Sudhir Sagramsingh, councillor for Maracas Bay, Santa Cruz and La Filette, said the villages under his jurisdiction experienced them all, although flooding had mostly subsided when he spoke with Newsday.

“There was a total blockage on the North Coast Road at some point but we dispatched backhoes and that has since been cleared,” Sagramsingh said, adding that a tree-cutting unit also cleared a number of trees felled during the strong winds and heavy rain.

He said, while residents have reported flooded yards, so far none have reported indoor damage.

“There was one incidence where an embankment was seriously compromised and it undermining a home,” Sagramsingh said.

“The thing is, it’s held up for now. I can speak for myself. There are councillors who experience problems unique to their region.”

For example, he said the councillor for and residents of El Socorro nearby face frequent flooding.

“The challenges I face on my side is really the landslides, falling trees and roads being compromised.”

Similar to many other areas across the country, residents often face interruptions to their water supply, provided by surface water treatment plants, which typically face operational issues after heavy rain and floods.

He said emergency response personnel in various communities covered by the San Juan/Laventille Regional Corporation are on standby to respond to emergencies.

“In the event a family has to be evacuation from a home…we have persons on standby to activate the shelters,” he said.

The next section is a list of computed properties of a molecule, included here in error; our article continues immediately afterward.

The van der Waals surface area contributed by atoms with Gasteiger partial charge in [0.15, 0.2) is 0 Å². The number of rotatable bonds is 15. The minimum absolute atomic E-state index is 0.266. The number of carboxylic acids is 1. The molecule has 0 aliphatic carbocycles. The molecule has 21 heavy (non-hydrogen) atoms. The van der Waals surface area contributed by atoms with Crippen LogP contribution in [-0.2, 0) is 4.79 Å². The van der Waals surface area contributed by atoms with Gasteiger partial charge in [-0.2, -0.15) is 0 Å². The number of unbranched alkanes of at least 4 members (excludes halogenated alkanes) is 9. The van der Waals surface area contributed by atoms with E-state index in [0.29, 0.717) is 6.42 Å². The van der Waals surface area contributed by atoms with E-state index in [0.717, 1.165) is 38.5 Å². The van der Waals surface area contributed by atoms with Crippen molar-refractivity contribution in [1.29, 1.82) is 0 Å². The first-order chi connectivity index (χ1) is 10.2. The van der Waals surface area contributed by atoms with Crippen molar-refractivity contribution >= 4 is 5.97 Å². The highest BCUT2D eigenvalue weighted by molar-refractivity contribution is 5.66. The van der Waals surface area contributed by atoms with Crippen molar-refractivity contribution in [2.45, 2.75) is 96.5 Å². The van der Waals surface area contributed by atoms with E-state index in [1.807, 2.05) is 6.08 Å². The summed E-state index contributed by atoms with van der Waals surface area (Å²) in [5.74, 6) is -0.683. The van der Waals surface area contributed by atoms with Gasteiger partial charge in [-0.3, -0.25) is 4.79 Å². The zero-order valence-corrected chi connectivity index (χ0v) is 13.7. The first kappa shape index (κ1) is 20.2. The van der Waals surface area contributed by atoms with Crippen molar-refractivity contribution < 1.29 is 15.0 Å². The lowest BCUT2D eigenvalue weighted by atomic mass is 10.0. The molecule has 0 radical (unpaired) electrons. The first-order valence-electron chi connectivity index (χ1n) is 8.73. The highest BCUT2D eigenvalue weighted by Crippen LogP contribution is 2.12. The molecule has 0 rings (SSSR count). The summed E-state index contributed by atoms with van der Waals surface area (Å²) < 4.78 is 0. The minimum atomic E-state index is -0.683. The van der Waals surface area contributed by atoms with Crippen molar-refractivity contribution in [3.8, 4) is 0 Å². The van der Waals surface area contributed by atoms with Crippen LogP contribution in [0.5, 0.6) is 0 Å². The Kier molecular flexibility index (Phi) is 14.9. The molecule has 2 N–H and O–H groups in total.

A pet dog peeks behind a water-logged year at Mayfield Drive, Valsayn North after flash flooding subsided on Saturday. – SUREASH CHOLAI

“We’re hoping for the best but we’re preparing ourselves for any eventuality.”

Meanwhile, Tabaquite MP Anita Haynes, who spoke at length on Wednesday about infrastructural issues affecting many areas in her constituency, told Newsday the situation had gotten drastically worse.

“Everything I highlighted (at the opposition’s media conference) on Wednesday got that much worse.

“Today, in addition to everything else, we have the Gran Couva Road collapsing. So that is impassible.

“I want to say that when we highlight these issues, it is not from a place of finding a villain. It is a question of ensuring that the safety of people in our day to day activities is maintained.”

Day-to-day maintenance, she said, is key part of the government’s duties.

“It is not a by-the-way. While we understand climate change and all these things, the fact is that there has been infrastructural neglect and we are facing the consequences of such.”

In Tobago, the island’s Emergency Management Agency (TEMA) and its supporting units were kept busy clearing roadways, mostly on the eastern part.

The swollen St Joseph River which overtopped its bank in the Marcas/St Joseph community on Satruday. – SUREASH CHOLAI

Heavy rains brought down landslides on the Bloody Bay Road and parts of Delaford and Speyside.

TEMA director Allan Stewart said the situation was speedily addressed.

“We had a couple of challenging ones (landslides) which have resulted into total blockage on the Bloody Bay Road,” he told Newsday.

“There was also a landslide that brought down a tree and blocked off the entire road so the teams were required to pull their resources together.”

Stewart said there was also a landslide between Speyside and Delaford, which partially blocked the roadway. Another landslide also affected a residential property at “Big Hole,” Goodwood.